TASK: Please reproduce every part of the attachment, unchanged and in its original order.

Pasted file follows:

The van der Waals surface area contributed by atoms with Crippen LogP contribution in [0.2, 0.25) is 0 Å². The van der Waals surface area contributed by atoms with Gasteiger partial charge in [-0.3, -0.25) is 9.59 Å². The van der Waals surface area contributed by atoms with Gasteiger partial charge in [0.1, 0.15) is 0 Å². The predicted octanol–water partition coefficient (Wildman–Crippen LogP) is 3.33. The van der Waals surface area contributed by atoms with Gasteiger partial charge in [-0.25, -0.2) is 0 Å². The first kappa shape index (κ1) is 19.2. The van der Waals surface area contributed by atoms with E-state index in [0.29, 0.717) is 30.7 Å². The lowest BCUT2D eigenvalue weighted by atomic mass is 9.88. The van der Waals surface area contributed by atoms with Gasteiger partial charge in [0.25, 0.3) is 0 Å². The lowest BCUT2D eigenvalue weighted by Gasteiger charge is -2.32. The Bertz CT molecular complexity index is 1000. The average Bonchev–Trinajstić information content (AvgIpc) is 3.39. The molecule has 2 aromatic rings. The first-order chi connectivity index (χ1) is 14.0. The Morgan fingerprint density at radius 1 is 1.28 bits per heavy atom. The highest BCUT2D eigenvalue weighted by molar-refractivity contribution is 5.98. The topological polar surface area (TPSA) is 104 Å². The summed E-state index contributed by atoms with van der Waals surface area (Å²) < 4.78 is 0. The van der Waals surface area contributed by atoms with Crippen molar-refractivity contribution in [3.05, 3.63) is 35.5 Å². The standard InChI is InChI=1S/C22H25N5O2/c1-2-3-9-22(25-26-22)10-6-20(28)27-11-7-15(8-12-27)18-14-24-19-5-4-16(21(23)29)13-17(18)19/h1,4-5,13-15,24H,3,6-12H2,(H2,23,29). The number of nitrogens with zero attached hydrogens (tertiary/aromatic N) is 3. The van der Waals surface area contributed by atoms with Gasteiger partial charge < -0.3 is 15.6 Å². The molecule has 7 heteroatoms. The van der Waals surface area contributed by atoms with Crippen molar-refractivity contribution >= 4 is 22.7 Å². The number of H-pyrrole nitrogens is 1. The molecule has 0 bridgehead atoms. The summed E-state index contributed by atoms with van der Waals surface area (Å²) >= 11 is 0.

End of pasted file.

The van der Waals surface area contributed by atoms with Crippen LogP contribution in [0.2, 0.25) is 0 Å². The van der Waals surface area contributed by atoms with Gasteiger partial charge in [-0.3, -0.25) is 9.59 Å². The van der Waals surface area contributed by atoms with Gasteiger partial charge in [0.1, 0.15) is 0 Å². The predicted octanol–water partition coefficient (Wildman–Crippen LogP) is 3.33. The van der Waals surface area contributed by atoms with Gasteiger partial charge in [-0.25, -0.2) is 0 Å². The first kappa shape index (κ1) is 19.2. The van der Waals surface area contributed by atoms with E-state index in [0.29, 0.717) is 30.7 Å². The lowest BCUT2D eigenvalue weighted by atomic mass is 9.88. The van der Waals surface area contributed by atoms with Gasteiger partial charge in [0.25, 0.3) is 0 Å². The lowest BCUT2D eigenvalue weighted by Gasteiger charge is -2.32. The Bertz CT molecular complexity index is 1000. The average Bonchev–Trinajstić information content (AvgIpc) is 3.39. The molecule has 2 aromatic rings. The first-order chi connectivity index (χ1) is 14.0. The Morgan fingerprint density at radius 1 is 1.28 bits per heavy atom. The highest BCUT2D eigenvalue weighted by molar-refractivity contribution is 5.98. The topological polar surface area (TPSA) is 104 Å². The summed E-state index contributed by atoms with van der Waals surface area (Å²) < 4.78 is 0. The van der Waals surface area contributed by atoms with Crippen molar-refractivity contribution in [3.05, 3.63) is 35.5 Å². The standard InChI is InChI=1S/C22H25N5O2/c1-2-3-9-22(25-26-22)10-6-20(28)27-11-7-15(8-12-27)18-14-24-19-5-4-16(21(23)29)13-17(18)19/h1,4-5,13-15,24H,3,6-12H2,(H2,23,29). The number of nitrogens with zero attached hydrogens (tertiary/aromatic N) is 3. The van der Waals surface area contributed by atoms with Gasteiger partial charge < -0.3 is 15.6 Å². The molecule has 7 heteroatoms. The van der Waals surface area contributed by atoms with Crippen molar-refractivity contribution >= 4 is 22.7 Å². The number of H-pyrrole nitrogens is 1. The molecule has 0 bridgehead atoms. The summed E-state index contributed by atoms with van der Waals surface area (Å²) >= 11 is 0.